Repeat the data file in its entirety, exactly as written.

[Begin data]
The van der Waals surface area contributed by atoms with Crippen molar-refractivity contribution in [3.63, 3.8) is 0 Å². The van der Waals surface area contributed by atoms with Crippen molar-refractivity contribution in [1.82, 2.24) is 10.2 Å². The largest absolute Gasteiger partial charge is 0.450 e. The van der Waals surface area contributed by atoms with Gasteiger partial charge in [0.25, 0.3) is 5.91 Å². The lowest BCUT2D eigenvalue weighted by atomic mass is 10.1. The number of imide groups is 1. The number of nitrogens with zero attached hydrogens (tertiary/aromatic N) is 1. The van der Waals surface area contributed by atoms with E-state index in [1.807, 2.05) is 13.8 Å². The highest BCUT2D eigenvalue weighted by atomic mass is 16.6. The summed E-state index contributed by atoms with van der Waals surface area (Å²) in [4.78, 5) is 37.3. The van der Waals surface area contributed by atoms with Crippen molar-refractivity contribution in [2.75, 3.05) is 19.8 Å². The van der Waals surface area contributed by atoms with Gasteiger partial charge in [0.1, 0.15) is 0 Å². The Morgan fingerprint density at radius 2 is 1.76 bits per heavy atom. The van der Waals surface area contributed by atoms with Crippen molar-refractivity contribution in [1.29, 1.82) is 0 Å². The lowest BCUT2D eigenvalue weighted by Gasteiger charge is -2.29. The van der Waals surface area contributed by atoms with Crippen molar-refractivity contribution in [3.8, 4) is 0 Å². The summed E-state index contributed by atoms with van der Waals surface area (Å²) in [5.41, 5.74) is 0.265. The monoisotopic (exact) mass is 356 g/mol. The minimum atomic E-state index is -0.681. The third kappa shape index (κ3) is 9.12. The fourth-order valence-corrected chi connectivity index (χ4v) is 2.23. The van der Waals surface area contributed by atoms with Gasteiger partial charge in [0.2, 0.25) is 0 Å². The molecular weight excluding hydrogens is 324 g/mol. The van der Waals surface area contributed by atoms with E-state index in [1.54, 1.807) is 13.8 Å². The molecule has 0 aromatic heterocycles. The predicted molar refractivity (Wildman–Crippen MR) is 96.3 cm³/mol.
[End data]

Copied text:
The van der Waals surface area contributed by atoms with Crippen molar-refractivity contribution in [3.63, 3.8) is 0 Å². The van der Waals surface area contributed by atoms with Crippen molar-refractivity contribution in [1.82, 2.24) is 10.2 Å². The largest absolute Gasteiger partial charge is 0.450 e. The van der Waals surface area contributed by atoms with Gasteiger partial charge in [0.25, 0.3) is 5.91 Å². The lowest BCUT2D eigenvalue weighted by atomic mass is 10.1. The number of imide groups is 1. The number of nitrogens with zero attached hydrogens (tertiary/aromatic N) is 1. The van der Waals surface area contributed by atoms with E-state index in [1.807, 2.05) is 13.8 Å². The highest BCUT2D eigenvalue weighted by atomic mass is 16.6. The summed E-state index contributed by atoms with van der Waals surface area (Å²) in [4.78, 5) is 37.3. The van der Waals surface area contributed by atoms with Crippen molar-refractivity contribution in [2.75, 3.05) is 19.8 Å². The van der Waals surface area contributed by atoms with Gasteiger partial charge in [0.1, 0.15) is 0 Å². The Morgan fingerprint density at radius 2 is 1.76 bits per heavy atom. The van der Waals surface area contributed by atoms with Crippen molar-refractivity contribution in [1.29, 1.82) is 0 Å². The lowest BCUT2D eigenvalue weighted by Gasteiger charge is -2.29. The van der Waals surface area contributed by atoms with Crippen molar-refractivity contribution in [3.8, 4) is 0 Å². The summed E-state index contributed by atoms with van der Waals surface area (Å²) in [5.41, 5.74) is 0.265. The monoisotopic (exact) mass is 356 g/mol. The minimum atomic E-state index is -0.681. The third kappa shape index (κ3) is 9.12. The fourth-order valence-corrected chi connectivity index (χ4v) is 2.23. The van der Waals surface area contributed by atoms with Gasteiger partial charge in [0.2, 0.25) is 0 Å². The molecular weight excluding hydrogens is 324 g/mol. The van der Waals surface area contributed by atoms with E-state index in [1.54, 1.807) is 13.8 Å². The molecule has 0 aromatic heterocycles. The predicted molar refractivity (Wildman–Crippen MR) is 96.3 cm³/mol.